HCC News Team
Wednesday, October 7, 2009
The future of television has gone on view at CEATEC, Japan’s top AV show.
Within the halls of the Makuhari Messe convention center, in Chiba City, the world’s biggest TV brands have unveiled a (surprisingly) unified vision of tomorrow’s TV tech, giving a tantalizing glimpse at the futuristic treats we have in store.
And it’s clear that the majority don’t see hi-def 3D as a flash in the pan...
Both Sony and Panasonic are jostling for prime position on the 3D sofa, with the latter looking to secure an early lead when it comes to launching screens.
3D will be 'affordable'
Panasonic's CEATEC booth features the first 50inch plasma panel fully-compatible with the upcoming 3D Blu-ray standard. Unlike existing 3D technology, this can deliver 1080p resolution to each eye.
The prototype utilizes new phosphor technology for ‘real deep black and unsaturated brightness,’ and employ proprietary 3D drive technology circuitry to minimize crosstalk between alternating images. While Panasonic wouldn’t be drawn on prices for the new screen, it stressed that the price premium for 3D would not be excessive, and that models should be 'affordable'. Panasonic’s Mayuki Kozuka explained: ‘We are targeting volume so [the technology] wouldn't be that expensive.’
Panasonic President Fumio Ohtsubo used his opening keynote speech to stress that ‘Panasonic will continue to be at the leading edge for the industry’, as well as emphasising his company’s focus on ecology: ‘The 21st century needs a great revolution to realise sustainable growth and break our dependence on oil. Eco will be the centre of all our activities. We will implement business practices that minimise environmental impact.’
The Sony vision
Sony has eight 3D prototype screens on display at CEATEC, vaguely promising commercial introductions sometime 2010. Sony’s pro-division also unveiled a new 240frame/sec high frame rate single lens 3D camera, which promises to bring original 3D programme creation within the grasp of more TV producers, as well as the new SRX-R220 4K digital cinema projector, which incorporates RealD's 3D digital cinema system.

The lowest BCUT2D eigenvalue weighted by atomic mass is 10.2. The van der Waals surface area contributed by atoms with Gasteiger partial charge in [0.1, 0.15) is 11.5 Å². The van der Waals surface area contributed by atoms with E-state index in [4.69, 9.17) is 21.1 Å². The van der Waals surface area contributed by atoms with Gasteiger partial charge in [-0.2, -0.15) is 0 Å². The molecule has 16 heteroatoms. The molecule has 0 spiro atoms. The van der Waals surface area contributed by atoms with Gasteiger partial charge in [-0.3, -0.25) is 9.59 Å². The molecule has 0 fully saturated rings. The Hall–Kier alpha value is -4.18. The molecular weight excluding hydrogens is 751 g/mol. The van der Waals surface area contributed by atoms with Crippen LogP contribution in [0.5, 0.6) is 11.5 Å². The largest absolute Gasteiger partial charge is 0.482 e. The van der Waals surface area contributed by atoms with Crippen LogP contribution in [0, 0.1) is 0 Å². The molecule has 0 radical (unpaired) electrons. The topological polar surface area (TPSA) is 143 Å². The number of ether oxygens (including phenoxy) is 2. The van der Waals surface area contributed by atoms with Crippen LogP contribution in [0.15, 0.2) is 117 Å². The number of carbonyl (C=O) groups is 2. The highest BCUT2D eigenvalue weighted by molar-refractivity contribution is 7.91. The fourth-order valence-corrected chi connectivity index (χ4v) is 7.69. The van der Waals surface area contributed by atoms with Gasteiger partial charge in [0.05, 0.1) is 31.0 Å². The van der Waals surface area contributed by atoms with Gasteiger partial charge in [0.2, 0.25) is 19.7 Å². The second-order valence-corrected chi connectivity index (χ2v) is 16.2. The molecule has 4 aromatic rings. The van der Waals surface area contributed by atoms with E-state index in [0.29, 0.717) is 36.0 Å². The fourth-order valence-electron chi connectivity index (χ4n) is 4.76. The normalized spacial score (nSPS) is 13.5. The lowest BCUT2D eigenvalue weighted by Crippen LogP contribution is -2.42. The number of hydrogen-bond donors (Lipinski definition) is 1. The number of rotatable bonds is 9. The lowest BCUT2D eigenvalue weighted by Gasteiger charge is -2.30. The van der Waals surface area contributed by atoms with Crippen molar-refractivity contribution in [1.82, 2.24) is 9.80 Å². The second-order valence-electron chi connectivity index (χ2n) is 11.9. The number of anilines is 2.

New OLED screens were notable by their absence at the show. Although Sony displayed a prototype 2.5inch flexible OLED screen with 0.2mm thinness that incorporates a flexible organic thin film transistor to drive the display. This Flex OLED screen has a resolution of 160x120 pixels and could be used for personal media players or e-paper applications.
Introducing Cell TV
In many ways, the most interesting next-generation TV at CEATEC is being touted by Toshiba. Its Cell TV, the 50-inch Cell Regza 55X1, goes on sale in December with a launch price of around a million yen. At the heart of the screen is a version of the Cell chip popularized by the PS3. Co-developed with IBM and Sony, it’s able to display and record eight hi-def channels simultaneously.
Toshiba says: ‘The CELL Platform achieves an arithmetic processing capability approximately 143 times that of our current top-of-the-line REGZA TV, allowing it to support unrivaled image-enhancing capabilities.’
With 3TB of storage onboard, there’s plenty of room for all that time-shifted TV. The set itself has a dynamic contrast ratio of 5,000,000:1, and has an LED backlight with local dimming (this divides the images into 512 areas for precise control). The set also promises ‘Self-congruency’, which Toshiba describes as ‘a dedicated process that improves image quality at the edge of the picture.’
Interestingly enough, the screen also has an advanced upscaler for making the most of internet-delivered video. An evolution on the XDE image processing tech seen in its high-end DVD line, this promises to make even YouTube look respectable.
The brand also demonstrated a 3D version of the cell TV platform, running on a 4K (3,840 x 2,160) panel.